The term ‘free market’ is often used to describe an economic system based on laissez-faire capitalism.
The French term ‘laissez-faire’ (literally translating to “let [it/them] do”) describes a policy of letting things take their own course, without direct interference.
Economists have generally found a positive relationship between free markets and economic wellbeing.
The freest markets tend to exist within nations that value private property, capitalism, and individual sovereignty.
What is a free market economy?
A free market is an economy where the laws of supply and demand (or voluntary exchange) rule supreme.
According to Investopedia, free markets are characterised by “a spontaneous and decentralised order of arrangements through which individuals make economic decisions.”
In plain English, the average citizen in a free market is allowed to manage their own financial and business affairs as he or she sees fit – not a central authority.
This system tends to emerge organically or “freely” in the absence of government intervention or coerced and limited transactions.
But in fact, no pure free market economy exists.
All markets are constrained and moderated to some degree.
Where are a free market’s limitations?
In nations where a government or national financial authority exists, the free market has its limitations.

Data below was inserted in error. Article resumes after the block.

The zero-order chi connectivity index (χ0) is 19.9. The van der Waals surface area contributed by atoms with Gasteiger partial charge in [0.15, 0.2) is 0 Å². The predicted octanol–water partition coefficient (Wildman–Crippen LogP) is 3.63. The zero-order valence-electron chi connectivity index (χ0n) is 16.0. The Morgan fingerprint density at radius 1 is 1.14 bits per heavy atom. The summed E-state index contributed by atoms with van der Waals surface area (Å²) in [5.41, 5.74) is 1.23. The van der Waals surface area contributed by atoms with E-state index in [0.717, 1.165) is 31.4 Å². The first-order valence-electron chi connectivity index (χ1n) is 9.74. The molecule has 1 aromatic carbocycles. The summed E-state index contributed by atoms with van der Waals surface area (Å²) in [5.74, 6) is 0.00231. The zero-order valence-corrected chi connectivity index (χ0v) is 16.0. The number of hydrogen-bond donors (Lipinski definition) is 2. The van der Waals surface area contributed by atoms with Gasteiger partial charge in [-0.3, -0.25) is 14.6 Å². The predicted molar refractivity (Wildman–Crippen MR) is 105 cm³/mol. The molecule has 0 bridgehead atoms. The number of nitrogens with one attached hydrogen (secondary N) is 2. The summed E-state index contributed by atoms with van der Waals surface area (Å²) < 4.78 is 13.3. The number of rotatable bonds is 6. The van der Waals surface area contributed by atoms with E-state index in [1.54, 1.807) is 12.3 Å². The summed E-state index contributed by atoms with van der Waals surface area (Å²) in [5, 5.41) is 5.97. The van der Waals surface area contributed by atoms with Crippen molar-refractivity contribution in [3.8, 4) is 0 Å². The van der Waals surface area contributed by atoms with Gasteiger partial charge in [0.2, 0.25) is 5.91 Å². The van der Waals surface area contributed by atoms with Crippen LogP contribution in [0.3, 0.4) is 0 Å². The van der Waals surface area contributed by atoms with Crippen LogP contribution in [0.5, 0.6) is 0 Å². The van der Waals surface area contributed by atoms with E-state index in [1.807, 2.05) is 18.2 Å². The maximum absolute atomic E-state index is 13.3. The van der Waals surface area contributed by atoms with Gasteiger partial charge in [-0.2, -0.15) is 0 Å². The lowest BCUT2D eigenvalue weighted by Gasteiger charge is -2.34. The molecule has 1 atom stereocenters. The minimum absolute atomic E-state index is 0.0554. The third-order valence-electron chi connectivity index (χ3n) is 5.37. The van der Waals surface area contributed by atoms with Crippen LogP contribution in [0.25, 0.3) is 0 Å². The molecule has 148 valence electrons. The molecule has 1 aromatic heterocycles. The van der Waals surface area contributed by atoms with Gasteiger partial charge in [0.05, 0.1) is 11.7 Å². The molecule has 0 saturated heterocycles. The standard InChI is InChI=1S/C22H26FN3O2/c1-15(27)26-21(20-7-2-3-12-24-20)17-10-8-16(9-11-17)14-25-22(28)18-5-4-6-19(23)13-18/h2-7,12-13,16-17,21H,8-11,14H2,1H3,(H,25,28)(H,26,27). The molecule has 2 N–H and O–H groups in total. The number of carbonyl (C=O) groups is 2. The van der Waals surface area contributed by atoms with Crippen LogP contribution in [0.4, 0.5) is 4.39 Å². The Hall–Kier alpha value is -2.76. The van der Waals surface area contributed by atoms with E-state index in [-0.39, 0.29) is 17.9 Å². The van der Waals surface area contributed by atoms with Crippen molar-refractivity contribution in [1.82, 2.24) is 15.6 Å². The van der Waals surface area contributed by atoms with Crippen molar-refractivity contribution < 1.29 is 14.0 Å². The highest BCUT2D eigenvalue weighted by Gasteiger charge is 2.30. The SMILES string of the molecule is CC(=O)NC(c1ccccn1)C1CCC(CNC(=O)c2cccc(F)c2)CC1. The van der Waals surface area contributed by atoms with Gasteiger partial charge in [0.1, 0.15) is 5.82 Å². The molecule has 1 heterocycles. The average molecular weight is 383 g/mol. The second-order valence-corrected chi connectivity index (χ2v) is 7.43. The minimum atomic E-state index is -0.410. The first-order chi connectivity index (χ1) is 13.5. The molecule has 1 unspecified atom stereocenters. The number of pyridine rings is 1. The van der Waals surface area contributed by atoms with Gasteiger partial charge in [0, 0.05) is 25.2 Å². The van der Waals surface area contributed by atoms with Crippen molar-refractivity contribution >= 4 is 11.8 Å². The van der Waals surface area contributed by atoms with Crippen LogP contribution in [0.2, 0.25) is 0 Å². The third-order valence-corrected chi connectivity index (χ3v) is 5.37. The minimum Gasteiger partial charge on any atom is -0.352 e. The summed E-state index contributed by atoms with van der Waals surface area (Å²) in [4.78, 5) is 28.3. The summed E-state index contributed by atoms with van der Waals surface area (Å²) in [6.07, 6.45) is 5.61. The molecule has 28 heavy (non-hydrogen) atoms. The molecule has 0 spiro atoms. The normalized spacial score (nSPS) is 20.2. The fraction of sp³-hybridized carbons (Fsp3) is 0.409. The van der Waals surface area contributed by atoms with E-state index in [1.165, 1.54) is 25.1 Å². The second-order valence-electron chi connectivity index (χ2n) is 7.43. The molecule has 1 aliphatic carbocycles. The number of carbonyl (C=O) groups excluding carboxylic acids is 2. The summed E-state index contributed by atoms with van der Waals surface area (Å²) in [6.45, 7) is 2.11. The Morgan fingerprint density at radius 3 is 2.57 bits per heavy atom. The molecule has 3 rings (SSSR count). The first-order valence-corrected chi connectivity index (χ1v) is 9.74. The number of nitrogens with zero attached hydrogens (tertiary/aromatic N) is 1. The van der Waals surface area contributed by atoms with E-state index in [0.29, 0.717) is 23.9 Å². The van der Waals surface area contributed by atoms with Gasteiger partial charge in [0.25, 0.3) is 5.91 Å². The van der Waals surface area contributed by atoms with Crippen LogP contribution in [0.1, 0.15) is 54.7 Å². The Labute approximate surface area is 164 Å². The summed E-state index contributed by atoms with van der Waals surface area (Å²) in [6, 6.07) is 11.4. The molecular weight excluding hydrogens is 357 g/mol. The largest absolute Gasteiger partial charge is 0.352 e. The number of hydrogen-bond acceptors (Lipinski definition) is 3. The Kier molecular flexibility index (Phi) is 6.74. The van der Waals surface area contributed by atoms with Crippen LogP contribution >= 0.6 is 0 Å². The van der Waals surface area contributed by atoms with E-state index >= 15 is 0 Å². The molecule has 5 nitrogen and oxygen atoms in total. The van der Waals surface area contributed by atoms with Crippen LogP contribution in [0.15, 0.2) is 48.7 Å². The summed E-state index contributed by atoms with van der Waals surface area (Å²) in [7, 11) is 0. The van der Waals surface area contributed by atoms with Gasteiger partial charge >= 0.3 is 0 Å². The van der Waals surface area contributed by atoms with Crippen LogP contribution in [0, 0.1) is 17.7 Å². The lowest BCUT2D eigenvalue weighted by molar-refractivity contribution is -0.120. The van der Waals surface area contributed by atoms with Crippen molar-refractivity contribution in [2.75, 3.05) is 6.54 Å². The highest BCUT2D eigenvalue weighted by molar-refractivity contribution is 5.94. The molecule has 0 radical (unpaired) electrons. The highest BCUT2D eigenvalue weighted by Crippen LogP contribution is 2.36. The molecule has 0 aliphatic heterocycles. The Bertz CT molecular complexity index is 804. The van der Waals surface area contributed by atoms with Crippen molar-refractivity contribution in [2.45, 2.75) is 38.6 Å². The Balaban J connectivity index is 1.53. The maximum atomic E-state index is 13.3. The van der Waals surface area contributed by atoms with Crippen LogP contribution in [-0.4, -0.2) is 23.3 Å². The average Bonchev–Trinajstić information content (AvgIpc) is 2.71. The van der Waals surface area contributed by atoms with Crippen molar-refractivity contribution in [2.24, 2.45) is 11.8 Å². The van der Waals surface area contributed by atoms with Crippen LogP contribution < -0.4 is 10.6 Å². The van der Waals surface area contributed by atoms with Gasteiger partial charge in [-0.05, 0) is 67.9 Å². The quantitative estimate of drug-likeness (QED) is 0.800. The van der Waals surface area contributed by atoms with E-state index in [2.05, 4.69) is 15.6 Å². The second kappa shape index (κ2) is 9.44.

Implicit or explicit threats of force toward those who do not submit to these limitations include: taxation laws, prohibition or mandates on certain exchanges, regulations, licensing requirements, and even criminal punishment.
While these rules may constrain a free market to some extent, they are largely deemed essential due to a need to protect consumer safety, disadvantaged groups, and the provision of public goods and services for the benefit of all.
Is a free market good for investors?
As is the case with any economic system, there are strong arguments advocating for and against the extent to which free markets are regulated.
Those who desire less regulation believe that without government restrictions, the free market will encourage businesses to hold more accountability in the way they treat consumers, innovate more competitive products and services, and fuel stronger growth in the national economy – creating a better experience for the market’s contributors at large.
These advocates also often believe that government bureaucracy merely increases the cost of doing business, harming the bottom line for everyone.
On the other side of the fence, many economists believe government regulations are necessary to protect consumers, the environment and other considerations.
For example, in the case that not all corporations are looking out for public interest, some regulations may help to mitigate the risks posed to vulnerable individuals.
In general, it seems that a successful free market (albeit with some limitations) is one that looks out for the interests of both businesses and individuals, whilst also encouraging members of a society to pursue individual and collective prosperity.